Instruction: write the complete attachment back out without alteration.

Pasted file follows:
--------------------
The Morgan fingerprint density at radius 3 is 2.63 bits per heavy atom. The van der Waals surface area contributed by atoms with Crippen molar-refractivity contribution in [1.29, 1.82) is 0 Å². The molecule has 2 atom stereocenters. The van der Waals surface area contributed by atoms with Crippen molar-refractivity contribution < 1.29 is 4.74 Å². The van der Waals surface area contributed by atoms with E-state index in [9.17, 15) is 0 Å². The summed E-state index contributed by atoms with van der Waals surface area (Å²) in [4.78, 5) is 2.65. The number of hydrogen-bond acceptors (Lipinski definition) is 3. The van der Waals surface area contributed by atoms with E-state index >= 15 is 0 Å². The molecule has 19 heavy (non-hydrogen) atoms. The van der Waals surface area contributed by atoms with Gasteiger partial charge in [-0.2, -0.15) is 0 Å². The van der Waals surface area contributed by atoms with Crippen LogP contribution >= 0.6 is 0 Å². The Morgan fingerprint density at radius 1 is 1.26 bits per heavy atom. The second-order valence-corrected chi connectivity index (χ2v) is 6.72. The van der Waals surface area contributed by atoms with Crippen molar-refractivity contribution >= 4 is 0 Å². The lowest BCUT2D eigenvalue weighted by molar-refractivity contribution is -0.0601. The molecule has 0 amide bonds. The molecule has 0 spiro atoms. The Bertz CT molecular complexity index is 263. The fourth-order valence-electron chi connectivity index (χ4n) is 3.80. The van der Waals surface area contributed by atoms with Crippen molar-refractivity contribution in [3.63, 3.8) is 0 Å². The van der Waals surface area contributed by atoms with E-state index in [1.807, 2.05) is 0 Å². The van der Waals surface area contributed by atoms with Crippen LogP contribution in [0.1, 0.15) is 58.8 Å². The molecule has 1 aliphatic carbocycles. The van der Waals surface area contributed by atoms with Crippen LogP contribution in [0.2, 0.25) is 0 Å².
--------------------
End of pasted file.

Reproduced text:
The Morgan fingerprint density at radius 3 is 2.63 bits per heavy atom. The van der Waals surface area contributed by atoms with Crippen molar-refractivity contribution in [1.29, 1.82) is 0 Å². The molecule has 2 atom stereocenters. The van der Waals surface area contributed by atoms with Crippen molar-refractivity contribution < 1.29 is 4.74 Å². The van der Waals surface area contributed by atoms with E-state index in [9.17, 15) is 0 Å². The summed E-state index contributed by atoms with van der Waals surface area (Å²) in [4.78, 5) is 2.65. The number of hydrogen-bond acceptors (Lipinski definition) is 3. The van der Waals surface area contributed by atoms with E-state index >= 15 is 0 Å². The molecule has 19 heavy (non-hydrogen) atoms. The van der Waals surface area contributed by atoms with Gasteiger partial charge in [-0.2, -0.15) is 0 Å². The van der Waals surface area contributed by atoms with Crippen LogP contribution >= 0.6 is 0 Å². The Morgan fingerprint density at radius 1 is 1.26 bits per heavy atom. The second-order valence-corrected chi connectivity index (χ2v) is 6.72. The van der Waals surface area contributed by atoms with Crippen molar-refractivity contribution >= 4 is 0 Å². The lowest BCUT2D eigenvalue weighted by molar-refractivity contribution is -0.0601. The molecule has 0 amide bonds. The molecule has 0 spiro atoms. The Bertz CT molecular complexity index is 263. The fourth-order valence-electron chi connectivity index (χ4n) is 3.80. The van der Waals surface area contributed by atoms with Crippen molar-refractivity contribution in [3.63, 3.8) is 0 Å². The van der Waals surface area contributed by atoms with E-state index in [1.807, 2.05) is 0 Å². The van der Waals surface area contributed by atoms with Crippen LogP contribution in [0.1, 0.15) is 58.8 Å². The molecule has 1 aliphatic carbocycles. The van der Waals surface area contributed by atoms with Crippen LogP contribution in [0.2, 0.25) is 0 Å².